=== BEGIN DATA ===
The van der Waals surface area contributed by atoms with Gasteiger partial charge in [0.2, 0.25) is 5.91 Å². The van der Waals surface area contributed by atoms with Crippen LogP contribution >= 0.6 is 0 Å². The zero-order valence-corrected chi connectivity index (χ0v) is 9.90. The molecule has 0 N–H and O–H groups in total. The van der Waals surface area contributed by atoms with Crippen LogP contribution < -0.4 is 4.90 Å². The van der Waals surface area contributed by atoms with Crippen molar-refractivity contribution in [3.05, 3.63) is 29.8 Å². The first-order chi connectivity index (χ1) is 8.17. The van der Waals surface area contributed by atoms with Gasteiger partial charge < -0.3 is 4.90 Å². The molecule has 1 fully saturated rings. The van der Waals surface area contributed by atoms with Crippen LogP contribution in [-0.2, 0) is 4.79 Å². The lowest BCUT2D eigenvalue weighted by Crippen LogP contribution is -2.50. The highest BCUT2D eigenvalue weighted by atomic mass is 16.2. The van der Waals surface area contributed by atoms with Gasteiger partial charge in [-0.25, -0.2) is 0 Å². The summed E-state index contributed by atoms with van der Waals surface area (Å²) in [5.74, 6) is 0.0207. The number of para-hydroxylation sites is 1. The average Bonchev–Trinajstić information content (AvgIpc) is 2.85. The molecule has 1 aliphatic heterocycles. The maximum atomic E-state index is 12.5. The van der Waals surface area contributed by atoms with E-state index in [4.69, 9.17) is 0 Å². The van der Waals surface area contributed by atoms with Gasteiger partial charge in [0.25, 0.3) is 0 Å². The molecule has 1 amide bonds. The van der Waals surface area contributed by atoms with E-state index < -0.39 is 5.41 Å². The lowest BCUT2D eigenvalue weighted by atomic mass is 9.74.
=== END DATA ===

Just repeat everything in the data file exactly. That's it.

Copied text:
The van der Waals surface area contributed by atoms with Gasteiger partial charge in [0.2, 0.25) is 5.91 Å². The van der Waals surface area contributed by atoms with Crippen LogP contribution >= 0.6 is 0 Å². The zero-order valence-corrected chi connectivity index (χ0v) is 9.90. The molecule has 0 N–H and O–H groups in total. The van der Waals surface area contributed by atoms with Crippen LogP contribution < -0.4 is 4.90 Å². The van der Waals surface area contributed by atoms with Crippen molar-refractivity contribution in [3.05, 3.63) is 29.8 Å². The first-order chi connectivity index (χ1) is 8.17. The van der Waals surface area contributed by atoms with Gasteiger partial charge < -0.3 is 4.90 Å². The molecule has 1 fully saturated rings. The van der Waals surface area contributed by atoms with Crippen LogP contribution in [-0.2, 0) is 4.79 Å². The lowest BCUT2D eigenvalue weighted by Crippen LogP contribution is -2.50. The highest BCUT2D eigenvalue weighted by atomic mass is 16.2. The van der Waals surface area contributed by atoms with Gasteiger partial charge in [-0.25, -0.2) is 0 Å². The summed E-state index contributed by atoms with van der Waals surface area (Å²) in [5.74, 6) is 0.0207. The number of para-hydroxylation sites is 1. The average Bonchev–Trinajstić information content (AvgIpc) is 2.85. The molecule has 1 aliphatic heterocycles. The maximum atomic E-state index is 12.5. The van der Waals surface area contributed by atoms with E-state index in [4.69, 9.17) is 0 Å². The van der Waals surface area contributed by atoms with Gasteiger partial charge in [0.25, 0.3) is 0 Å². The molecule has 1 amide bonds. The van der Waals surface area contributed by atoms with E-state index < -0.39 is 5.41 Å². The lowest BCUT2D eigenvalue weighted by atomic mass is 9.74.